Durgapur 713212, India

(Received 3 July 2013; accepted 3 October 2013)


A planar elliptical shape band-notched UWB antenna with multiple fractal-shaped
slots and a Sierpinski fractal curve-shaped ring resonator at the back of the substrate
is introduced in this paper. The proposed antenna exhibits a triple-band notch
characteristic. Koch fractal slot etched from the radiator is responsible for creating
notched band centred at 5.5 GHz for wireless local area network rejection. The
Minkowski fractal slots in the ground planes create rejection characteristics at
8.1 GHz to avoid interference with X-band uplink satellite communication systems.
The RFID rejection band centred at 6.8 GHz is achieved by using a Sierpinski
fractal curve-shaped ring resonator at the back of the substrate. Sierpinski fractal slot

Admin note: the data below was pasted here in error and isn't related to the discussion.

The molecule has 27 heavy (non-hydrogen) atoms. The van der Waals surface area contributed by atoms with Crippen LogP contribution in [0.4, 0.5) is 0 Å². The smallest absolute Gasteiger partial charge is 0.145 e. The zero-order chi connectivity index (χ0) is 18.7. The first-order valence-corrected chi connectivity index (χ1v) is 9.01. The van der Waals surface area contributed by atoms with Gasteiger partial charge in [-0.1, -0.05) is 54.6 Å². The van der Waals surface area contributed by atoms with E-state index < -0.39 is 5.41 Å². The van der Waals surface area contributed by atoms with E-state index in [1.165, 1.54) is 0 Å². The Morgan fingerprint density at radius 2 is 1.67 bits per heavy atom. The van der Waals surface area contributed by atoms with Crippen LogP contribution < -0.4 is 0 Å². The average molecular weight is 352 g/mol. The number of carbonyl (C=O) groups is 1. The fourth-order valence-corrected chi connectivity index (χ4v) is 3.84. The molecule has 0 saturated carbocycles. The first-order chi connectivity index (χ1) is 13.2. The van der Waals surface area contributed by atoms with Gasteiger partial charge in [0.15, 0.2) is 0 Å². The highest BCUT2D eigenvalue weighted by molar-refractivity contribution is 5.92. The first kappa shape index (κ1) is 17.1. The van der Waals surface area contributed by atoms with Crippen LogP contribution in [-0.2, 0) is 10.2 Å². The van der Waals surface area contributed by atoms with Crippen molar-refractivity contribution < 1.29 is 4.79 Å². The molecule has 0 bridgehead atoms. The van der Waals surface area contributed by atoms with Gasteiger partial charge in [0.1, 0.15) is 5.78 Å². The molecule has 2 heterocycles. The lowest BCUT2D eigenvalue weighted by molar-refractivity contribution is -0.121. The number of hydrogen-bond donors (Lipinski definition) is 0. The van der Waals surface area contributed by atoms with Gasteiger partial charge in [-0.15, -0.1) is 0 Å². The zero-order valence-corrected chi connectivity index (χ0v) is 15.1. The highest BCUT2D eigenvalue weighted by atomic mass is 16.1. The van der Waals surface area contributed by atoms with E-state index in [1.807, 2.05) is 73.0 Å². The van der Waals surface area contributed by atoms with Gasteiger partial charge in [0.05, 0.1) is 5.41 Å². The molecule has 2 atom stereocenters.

of third iteration on the radiator contributes to an impedance bandwidth of
2.812 GHz with VSWR < 2 by improving matching at lower frequencies except at
three notched bands. The antenna gain varies from 1.5 to 4 dBi over the band.
Stable radiation patterns are obtained throughout its operating frequency. The
antenna has a compact size of 41 mm 45 mm.
Keywords: fractal antenna; UWB antenna; fractal resonator and band notch antenna

1. Introduction
In 2002, the Federal Communications Commission [1] released the regulation for UWB
technology allocating the frequency spectrum from 3.1 to 10.6 GHz for UWB.[24]
Since then, UWB communication systems have received great attention in the wireless
world due to their merits such as high data rate, small emission power and low cost for
short range access and remote sensing applications. However, within the allocated
spectrum for UWB, there are some other narrow band communication systems, such as